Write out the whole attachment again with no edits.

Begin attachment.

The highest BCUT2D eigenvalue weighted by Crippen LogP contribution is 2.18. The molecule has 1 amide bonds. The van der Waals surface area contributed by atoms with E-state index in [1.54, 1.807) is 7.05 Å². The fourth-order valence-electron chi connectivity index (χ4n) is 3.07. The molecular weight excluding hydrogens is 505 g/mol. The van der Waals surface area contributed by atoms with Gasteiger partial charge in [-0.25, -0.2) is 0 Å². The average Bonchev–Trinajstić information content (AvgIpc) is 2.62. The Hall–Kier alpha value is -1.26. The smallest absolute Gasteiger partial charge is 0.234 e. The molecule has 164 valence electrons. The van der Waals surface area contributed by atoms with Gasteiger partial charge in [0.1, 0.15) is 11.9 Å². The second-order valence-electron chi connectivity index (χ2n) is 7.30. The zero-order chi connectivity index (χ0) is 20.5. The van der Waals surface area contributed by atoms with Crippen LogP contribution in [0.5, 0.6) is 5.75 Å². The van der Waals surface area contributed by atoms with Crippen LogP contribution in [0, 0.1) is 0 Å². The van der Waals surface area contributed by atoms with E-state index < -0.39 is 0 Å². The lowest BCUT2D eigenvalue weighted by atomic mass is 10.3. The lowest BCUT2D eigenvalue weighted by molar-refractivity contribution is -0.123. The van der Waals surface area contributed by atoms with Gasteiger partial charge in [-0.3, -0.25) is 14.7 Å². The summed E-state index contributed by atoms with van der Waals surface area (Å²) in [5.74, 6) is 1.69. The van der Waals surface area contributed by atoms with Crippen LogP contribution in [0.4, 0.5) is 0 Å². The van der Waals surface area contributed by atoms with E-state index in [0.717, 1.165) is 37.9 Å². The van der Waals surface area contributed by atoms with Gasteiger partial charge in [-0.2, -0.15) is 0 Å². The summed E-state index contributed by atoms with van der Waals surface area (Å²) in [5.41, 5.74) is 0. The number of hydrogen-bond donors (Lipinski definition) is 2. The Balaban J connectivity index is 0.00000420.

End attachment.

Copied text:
The highest BCUT2D eigenvalue weighted by Crippen LogP contribution is 2.18. The molecule has 1 amide bonds. The van der Waals surface area contributed by atoms with E-state index in [1.54, 1.807) is 7.05 Å². The fourth-order valence-electron chi connectivity index (χ4n) is 3.07. The molecular weight excluding hydrogens is 505 g/mol. The van der Waals surface area contributed by atoms with Gasteiger partial charge in [-0.25, -0.2) is 0 Å². The average Bonchev–Trinajstić information content (AvgIpc) is 2.62. The Hall–Kier alpha value is -1.26. The smallest absolute Gasteiger partial charge is 0.234 e. The molecule has 164 valence electrons. The van der Waals surface area contributed by atoms with Gasteiger partial charge in [0.1, 0.15) is 11.9 Å². The second-order valence-electron chi connectivity index (χ2n) is 7.30. The zero-order chi connectivity index (χ0) is 20.5. The van der Waals surface area contributed by atoms with Crippen LogP contribution in [0.5, 0.6) is 5.75 Å². The van der Waals surface area contributed by atoms with Crippen LogP contribution in [0, 0.1) is 0 Å². The van der Waals surface area contributed by atoms with E-state index < -0.39 is 0 Å². The lowest BCUT2D eigenvalue weighted by atomic mass is 10.3. The lowest BCUT2D eigenvalue weighted by molar-refractivity contribution is -0.123. The van der Waals surface area contributed by atoms with Gasteiger partial charge in [-0.3, -0.25) is 14.7 Å². The summed E-state index contributed by atoms with van der Waals surface area (Å²) in [5.74, 6) is 1.69. The van der Waals surface area contributed by atoms with Crippen LogP contribution in [0.4, 0.5) is 0 Å². The van der Waals surface area contributed by atoms with E-state index in [0.717, 1.165) is 37.9 Å². The van der Waals surface area contributed by atoms with Gasteiger partial charge in [-0.2, -0.15) is 0 Å². The summed E-state index contributed by atoms with van der Waals surface area (Å²) in [5.41, 5.74) is 0. The number of hydrogen-bond donors (Lipinski definition) is 2. The Balaban J connectivity index is 0.00000420.